Saving For Your First House

The reason most first-time buyers can’t get onto the property ladder isn’t down to the fact they have bad credit records or aren’t in reasonably paid, full-time employment. Instead, it’s because a large deposit is often required to get the best deals, which makes saving for your first house a challange. Whilst it is still possible to get a mortgage with a 5% or 10% deposit, the rates will be much higher than if you were to put down a larger sum.

So, at a time when the cost of living is rising ever higher, just how can you save enough cash for a decent down payment? Brooke Steel Estates suggest the following tips:

Help to Buy: ISA

The government offers a scheme called the Help to Buy ISA. For every £200 you save, you will be given an extra £50. £200 is the most you can put in at any one time, but you can kick start the account with a £1200 investment. The most you can save in total is £12,000, at which point you’ll get a bonus of £3000 from the government.

Most high street lenders have signed up to the scheme so it’s definitely worth shopping around for the best rates. The best bit about this scheme is that unlike the Help to Buy Equity Loan scheme you are not restricted to a new-build house, you can buy whatever you like, with no ceiling on how much you can take out a mortgage for. Better still, if you’re moving with a partner then you’ll receive up to £6000 since the ISAs are per individual, not property.

Help to Buy: Equity Loan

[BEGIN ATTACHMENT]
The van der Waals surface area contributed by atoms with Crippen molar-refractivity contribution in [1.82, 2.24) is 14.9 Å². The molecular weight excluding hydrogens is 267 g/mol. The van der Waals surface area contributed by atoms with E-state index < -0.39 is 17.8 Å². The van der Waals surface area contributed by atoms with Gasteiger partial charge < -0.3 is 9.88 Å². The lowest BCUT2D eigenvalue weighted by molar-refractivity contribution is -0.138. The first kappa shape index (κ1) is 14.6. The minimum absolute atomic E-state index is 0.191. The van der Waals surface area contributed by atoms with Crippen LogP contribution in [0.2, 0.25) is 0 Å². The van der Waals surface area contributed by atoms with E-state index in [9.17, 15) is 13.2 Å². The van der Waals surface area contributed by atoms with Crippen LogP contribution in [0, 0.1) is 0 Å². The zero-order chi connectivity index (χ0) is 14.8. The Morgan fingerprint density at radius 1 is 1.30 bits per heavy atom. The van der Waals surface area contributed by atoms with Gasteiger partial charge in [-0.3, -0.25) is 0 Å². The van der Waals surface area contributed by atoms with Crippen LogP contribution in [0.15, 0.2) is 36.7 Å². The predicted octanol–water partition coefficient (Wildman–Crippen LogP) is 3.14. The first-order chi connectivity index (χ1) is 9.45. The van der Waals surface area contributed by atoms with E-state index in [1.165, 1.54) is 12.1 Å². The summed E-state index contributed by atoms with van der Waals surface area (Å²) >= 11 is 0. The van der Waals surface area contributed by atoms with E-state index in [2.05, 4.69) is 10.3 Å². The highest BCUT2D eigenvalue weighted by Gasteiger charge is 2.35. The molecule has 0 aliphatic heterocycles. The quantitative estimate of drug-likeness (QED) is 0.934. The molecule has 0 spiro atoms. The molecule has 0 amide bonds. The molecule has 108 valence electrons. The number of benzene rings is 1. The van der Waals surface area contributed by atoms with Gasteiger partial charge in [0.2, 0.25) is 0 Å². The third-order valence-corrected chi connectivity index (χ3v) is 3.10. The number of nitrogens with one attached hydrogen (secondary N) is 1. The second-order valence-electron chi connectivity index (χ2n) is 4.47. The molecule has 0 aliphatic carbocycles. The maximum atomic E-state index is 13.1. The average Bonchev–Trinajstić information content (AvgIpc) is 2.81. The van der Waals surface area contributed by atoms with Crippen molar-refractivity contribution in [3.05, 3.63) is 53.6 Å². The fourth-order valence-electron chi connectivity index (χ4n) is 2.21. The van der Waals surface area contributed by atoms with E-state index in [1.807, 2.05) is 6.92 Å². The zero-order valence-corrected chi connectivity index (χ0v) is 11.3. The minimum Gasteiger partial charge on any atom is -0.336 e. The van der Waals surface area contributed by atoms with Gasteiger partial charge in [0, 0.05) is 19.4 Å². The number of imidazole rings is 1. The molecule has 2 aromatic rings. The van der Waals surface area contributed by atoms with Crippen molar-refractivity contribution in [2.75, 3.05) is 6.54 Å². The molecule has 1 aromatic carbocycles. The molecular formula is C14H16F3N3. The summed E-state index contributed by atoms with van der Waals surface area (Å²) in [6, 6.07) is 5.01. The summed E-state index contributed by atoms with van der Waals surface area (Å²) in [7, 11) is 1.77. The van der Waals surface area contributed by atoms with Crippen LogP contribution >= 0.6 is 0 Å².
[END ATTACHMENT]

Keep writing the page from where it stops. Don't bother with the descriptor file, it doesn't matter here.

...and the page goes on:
This scheme is only available when buying a new build property. The government will lend up to 20% towards the cost of the property (you will get up to 40% in London). Therefore a mortgage of only 75 per cent of the value of the property is needed (55% in London). With the help to buy equity loan, you will only need a deposit of 5%.

Assess Your Current Finances

If you don’t have much residual income, saving your first house deposit can seem like a difficult task. Assess your monthly expenditure and see if you can make any cut backs while you are saving. Even small savings can make a difference.

Quick savings could include:

  • Switching utility providers
  • Buying non-branded goods in the supermarket
  • Checking out supermarket ‘reduced’ sections
  • Batch cooking and freezing meals
  • Taking your own lunch to work
  • Cycling to work rather than taking the train, bus or tube

Take on Additional Work

Freelancing in your spare time is a great way to make some extra money. There are lots of online job boards where start up companies in particular are looking for paid marketing, writing, or graphic design work which you can do from the comfort of your own home. You could even get a temporary evening or weekend job whilst you are saving. Dog walking, babysitting and evening bar work are all simple ways of making extra money to put straight into your deposit fund. They can be a great way to meet new people too.

Move Back in With Your Parents Temporarily

Returning home to live may feel like a backward step but it’s actually a very positive one. Paying a minimum rent (or no rent if you are lucky) to your parents will give you the breathing space to save towards that crucial deposit for your own place.

Saving for your first house deposit doesn’t have to be an impossible task. The government Help to Buy schemes can help you onto the property ladder and consulting a Mortgage Adviser will help you find the best deals and give you a better understanding of the options available. Saving steadily each month will help you reach your goal. Making cutbacks, taking on additional work and moving in with your parents are great ways to help save as much money as possible to put towards your deposit.

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